The hope of many Leavers was that taking back control would mean getting a grip on immigration. But the UK has, on the one hand, had to deal with chronic labour market shortages in the hospitality, food and care sectors, owing to hundreds of thousands of immigrant workers having left the UK. On the other hand, the numbers of asylum seekers and illegal immigrants crossing the Channel has soared; there were over 28,000 in 2021, more than ten times the number venturing across five years ago. Both businesses and the Border Force will tell you that immigration is expensively and dangerously out of control. 

The government’s own forecasters don’t expect a Brexit lift for the UK economy: in fact, the Office for Budget Responsibility’s outlook for the trend rate of UK growth is 1.3-1.7 per cent, significantly down from previous GDP growth of 2-2.5 per cent a year. The UK’s go-it-alone handling of the pandemic hardly makes the case for Britain’s “independence day”: UK covid deaths per capita of population were below Belgium and Italy, but well above France, Spain, Germany, Ireland and the Netherlands. And the UK is fragile. The Irish border question remains. The polls show support in Scotland for independence is higher than it was before the EU referendum.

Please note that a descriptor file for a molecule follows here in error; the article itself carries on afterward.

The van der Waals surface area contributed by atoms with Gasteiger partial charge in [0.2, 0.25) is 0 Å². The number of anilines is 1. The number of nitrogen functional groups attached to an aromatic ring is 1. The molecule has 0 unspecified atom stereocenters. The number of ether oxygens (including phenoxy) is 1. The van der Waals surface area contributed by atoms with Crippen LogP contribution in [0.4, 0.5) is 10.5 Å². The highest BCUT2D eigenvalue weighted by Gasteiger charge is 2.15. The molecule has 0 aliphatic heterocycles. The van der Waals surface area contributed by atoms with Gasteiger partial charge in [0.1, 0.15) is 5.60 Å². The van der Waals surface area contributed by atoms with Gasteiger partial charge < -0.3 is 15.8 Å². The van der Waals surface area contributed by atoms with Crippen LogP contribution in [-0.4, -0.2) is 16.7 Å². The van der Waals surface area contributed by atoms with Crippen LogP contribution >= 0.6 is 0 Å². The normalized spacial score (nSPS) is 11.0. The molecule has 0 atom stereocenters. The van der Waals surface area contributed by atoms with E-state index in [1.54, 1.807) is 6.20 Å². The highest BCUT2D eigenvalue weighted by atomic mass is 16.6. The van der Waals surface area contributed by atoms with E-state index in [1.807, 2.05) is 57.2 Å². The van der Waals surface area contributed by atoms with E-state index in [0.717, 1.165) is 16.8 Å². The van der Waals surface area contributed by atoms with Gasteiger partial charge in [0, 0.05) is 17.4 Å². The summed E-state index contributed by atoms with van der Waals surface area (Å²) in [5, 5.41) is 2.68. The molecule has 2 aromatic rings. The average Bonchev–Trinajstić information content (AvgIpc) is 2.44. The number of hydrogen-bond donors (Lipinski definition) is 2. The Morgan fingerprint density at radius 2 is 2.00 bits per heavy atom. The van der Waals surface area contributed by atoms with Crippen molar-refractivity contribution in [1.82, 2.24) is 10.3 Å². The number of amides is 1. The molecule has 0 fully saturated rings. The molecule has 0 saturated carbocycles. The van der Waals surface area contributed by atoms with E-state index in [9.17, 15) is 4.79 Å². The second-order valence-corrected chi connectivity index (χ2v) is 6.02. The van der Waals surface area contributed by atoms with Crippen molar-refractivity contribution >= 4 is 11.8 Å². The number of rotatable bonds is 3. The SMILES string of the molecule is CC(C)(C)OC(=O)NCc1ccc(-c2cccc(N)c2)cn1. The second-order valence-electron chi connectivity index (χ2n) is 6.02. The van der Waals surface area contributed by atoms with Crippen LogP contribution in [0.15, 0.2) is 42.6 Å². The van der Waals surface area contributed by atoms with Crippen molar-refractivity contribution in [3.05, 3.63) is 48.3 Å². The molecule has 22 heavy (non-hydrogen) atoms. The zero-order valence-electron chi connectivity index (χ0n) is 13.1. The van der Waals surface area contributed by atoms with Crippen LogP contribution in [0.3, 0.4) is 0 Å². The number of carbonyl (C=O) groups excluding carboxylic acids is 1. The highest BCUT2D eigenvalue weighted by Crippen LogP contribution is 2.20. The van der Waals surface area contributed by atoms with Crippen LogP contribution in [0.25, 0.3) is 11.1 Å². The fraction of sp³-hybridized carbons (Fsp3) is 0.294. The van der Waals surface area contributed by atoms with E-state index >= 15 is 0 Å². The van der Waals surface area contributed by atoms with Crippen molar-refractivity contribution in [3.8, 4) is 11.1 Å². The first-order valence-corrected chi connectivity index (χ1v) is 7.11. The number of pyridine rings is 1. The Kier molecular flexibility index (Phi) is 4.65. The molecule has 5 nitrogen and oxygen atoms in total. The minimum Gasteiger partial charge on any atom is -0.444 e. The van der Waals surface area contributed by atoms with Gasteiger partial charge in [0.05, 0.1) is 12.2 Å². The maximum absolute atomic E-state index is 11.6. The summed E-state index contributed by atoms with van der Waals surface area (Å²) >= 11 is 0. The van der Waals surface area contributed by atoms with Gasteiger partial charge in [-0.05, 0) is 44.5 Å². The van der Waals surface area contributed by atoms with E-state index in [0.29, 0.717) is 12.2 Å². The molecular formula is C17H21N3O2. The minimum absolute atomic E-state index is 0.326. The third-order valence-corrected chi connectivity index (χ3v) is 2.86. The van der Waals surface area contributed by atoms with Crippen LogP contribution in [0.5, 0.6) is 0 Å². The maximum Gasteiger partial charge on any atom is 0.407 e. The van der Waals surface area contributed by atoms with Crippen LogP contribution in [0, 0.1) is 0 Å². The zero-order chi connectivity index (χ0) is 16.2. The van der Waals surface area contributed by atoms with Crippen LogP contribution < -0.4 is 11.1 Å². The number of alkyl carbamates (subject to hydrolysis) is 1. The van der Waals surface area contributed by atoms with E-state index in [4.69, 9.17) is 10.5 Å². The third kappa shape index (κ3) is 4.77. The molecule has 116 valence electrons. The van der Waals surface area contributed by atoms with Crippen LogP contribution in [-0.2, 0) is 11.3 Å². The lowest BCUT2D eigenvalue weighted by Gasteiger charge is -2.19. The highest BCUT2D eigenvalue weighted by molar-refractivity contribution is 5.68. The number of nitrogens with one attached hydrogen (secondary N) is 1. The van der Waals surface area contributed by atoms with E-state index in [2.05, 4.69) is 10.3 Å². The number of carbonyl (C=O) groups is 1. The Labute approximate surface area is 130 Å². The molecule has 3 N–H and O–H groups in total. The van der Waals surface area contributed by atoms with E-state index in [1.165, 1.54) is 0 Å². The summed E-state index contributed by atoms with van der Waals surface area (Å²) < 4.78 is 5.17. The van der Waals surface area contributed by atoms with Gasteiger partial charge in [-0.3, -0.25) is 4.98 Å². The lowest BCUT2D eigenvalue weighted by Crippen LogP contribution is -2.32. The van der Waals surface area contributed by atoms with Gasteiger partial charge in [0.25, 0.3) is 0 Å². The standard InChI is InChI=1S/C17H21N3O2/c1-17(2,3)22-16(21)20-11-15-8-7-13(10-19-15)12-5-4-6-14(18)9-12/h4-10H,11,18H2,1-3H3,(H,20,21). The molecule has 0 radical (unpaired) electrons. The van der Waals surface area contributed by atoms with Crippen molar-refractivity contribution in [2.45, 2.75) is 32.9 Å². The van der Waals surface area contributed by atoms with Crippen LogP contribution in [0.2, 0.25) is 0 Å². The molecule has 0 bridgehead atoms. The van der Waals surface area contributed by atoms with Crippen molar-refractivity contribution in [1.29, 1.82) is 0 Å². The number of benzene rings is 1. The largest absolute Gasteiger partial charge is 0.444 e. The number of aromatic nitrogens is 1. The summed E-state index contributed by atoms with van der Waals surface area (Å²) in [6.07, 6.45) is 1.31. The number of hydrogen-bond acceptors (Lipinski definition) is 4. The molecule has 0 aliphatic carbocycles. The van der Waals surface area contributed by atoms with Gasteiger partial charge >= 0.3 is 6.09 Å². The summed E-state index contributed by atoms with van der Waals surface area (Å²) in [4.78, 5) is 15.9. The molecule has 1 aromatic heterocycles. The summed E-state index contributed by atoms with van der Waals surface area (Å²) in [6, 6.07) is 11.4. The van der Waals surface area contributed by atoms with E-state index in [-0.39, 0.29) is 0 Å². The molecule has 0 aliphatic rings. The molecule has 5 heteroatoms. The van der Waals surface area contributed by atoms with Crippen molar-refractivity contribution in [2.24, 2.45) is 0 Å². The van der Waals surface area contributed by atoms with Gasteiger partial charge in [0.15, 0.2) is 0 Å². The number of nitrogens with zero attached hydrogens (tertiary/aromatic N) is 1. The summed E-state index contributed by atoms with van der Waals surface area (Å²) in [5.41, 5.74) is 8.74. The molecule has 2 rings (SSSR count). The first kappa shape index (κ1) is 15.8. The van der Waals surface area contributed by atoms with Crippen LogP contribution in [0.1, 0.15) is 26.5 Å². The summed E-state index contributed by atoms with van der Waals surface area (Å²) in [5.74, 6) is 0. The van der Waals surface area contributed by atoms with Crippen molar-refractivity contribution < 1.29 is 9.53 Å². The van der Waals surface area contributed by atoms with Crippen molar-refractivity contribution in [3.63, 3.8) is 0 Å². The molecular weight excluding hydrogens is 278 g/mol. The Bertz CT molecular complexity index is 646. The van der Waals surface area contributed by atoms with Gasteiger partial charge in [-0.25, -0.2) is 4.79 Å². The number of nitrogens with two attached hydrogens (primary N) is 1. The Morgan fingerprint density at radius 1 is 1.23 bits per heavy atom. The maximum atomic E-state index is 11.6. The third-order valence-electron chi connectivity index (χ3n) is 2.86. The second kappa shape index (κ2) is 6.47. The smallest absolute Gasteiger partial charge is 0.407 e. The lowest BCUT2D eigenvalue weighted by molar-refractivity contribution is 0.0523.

Brexiteers can point to genuine changes and new-found flexibility: blue passports; freeports; the first trade deals (even if they are photocopies of the old trade deals); and things like the invitation to merchant ships to join the UK’s tonnage tax schemes if they fly the red ensign, the Union Jack of the merchant navy. This last one was touted by Rishi Sunak in his last Budget.

But, for the most part, these benefits are not changing the lives of British people. They’re policy baubles: eye-catching, decorative and not much use. 

And, the fact is, the Brexiteers know it. It’s not that they think the promise of leaving the EU was a false one, but that it will take time. The potential for Brexit may lie in the future, but the politics of Brexit is back with us now. 

And if it is once again divisive for the Tories, it’s more difficult than you’d think for Boris Johnson’s opposition.